Unhealthy Obsessions: Charleston Mourns as we Pay Attention

The New York Times, along with thousands of other media outlets, has been aflame with articles addressing the Charleston shooting that claimed nine lives.

Before I say anything at all, let me take a moment to note that the lives of these nine people, along with their family and friends, have been irreparably damaged. Fathers, mothers, daughters, sons, sisters, brothers—all lost to a violent crime. People are in deep mourning. If in no other way we empathize with those touched by the Charleston shooting, we must remember that human lives have been destroyed, damaged, and altered forever. If our own father, mother, daughter, son, sister, or brother were killed, we would want people to care. We would want people to understand the hurt is unimaginable. We should keep all this in mind as we consider Charleston.

The specific article I wish to address was published in the New York Times today by Frances Robles, and you are welcome to read it here.

It is unclear to me, even after several reads, what specifically this article is attempting to accomplish. However, one thing that stands out to me after reading it over several times is that any one person, no matter background, current values, and daily environment, can become consumed by obsessions that are quick to reach an unhealthy level.

The article spends quite a bit of time (perhaps too much time, even) detailing how the alleged Charleston killer displayed his interest in white supremacy, the Confederate flag, race-based movies, and other hate-specific interests. Of course, this may all be pertinent, but the detail that continued to strike me as important is one not mentioned until the third paragraph of Robles’ article:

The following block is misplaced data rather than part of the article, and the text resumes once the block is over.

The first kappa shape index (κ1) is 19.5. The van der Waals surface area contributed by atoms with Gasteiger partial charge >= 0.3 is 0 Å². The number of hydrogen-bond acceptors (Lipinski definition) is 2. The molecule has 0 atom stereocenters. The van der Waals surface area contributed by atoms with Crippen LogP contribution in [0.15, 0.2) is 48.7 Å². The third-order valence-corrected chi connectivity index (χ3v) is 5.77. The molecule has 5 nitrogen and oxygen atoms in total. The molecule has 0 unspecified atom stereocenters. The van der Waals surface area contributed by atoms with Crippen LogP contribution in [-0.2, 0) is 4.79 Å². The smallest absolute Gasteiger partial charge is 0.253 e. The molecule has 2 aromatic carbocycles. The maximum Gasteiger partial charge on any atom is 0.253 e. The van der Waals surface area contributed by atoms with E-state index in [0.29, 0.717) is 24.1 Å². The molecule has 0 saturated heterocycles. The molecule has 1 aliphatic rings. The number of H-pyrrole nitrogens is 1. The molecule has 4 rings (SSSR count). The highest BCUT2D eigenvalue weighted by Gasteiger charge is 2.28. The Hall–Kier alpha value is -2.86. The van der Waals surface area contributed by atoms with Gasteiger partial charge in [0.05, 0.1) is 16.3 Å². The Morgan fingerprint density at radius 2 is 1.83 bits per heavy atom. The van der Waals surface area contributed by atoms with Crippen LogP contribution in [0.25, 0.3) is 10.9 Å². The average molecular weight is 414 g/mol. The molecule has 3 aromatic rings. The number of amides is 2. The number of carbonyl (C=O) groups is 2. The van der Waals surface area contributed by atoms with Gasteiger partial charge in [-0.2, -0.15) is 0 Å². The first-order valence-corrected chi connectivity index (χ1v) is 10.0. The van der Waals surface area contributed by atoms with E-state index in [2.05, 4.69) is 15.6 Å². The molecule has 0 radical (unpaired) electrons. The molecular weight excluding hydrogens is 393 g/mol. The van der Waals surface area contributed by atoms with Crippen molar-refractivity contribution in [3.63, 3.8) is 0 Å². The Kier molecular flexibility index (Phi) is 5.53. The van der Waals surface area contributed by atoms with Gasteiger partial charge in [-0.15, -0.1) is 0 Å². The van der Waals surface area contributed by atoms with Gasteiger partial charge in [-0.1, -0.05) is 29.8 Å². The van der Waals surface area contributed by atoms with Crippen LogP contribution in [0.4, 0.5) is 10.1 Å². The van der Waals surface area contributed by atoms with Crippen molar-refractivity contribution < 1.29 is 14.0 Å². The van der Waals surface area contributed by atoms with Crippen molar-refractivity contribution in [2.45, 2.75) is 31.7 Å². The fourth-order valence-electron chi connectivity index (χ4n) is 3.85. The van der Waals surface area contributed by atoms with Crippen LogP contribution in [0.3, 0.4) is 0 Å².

“A website discovered Saturday appears to offer the first serious look at [the alleged killer’s] thinking, including how the case of Trayvon Martin, the black Florida teenager shot to death in 2012 by George Zimmerman, a neighborhood watch volunteer, triggered his racist rage.”

The article continues on to tell us about the alleged killer’s photoshoots, which featured racist settings and memorabilia. Earlier in the piece, Robles has already described the alleged killer’s affinity for the number 88, Hitler, and all things Confederate.

However, I cannot help but wonder if this affinity for these racist leanings, objects, etc. is not merely the aftermath of an unhealthy obsession that grew into a tangible hate. This obsession, of course, would be the Zimmerman case that Robles continues to refer to. Robles offers the following quote from the alleged killer’s website:

“I have no choice,” it reads. “I am not in the position to, alone, go into the ghetto and fight…We have no skinheads, no real KKK, no one doing anything but talking on the internet. Well someone has to have the bravery to take it to the real world, and I guess that has to be me.”

The word that stuns me most in this quote from the alleged killer’s website is the word “alone.” It does not seem, just from this one sentence, that he was raised in a manner that encouraged hatred of minorities. It does not seem he hangs out with some hateful group of friends on the weekends. In fact, he notes himself that there is not even an active organization he could join to express his hate in targeted ways. The word is “alone,” and I believe the alleged killer “alone” is responsible for the birth of hate within himself. It doesn’t even appear he had much encouragement.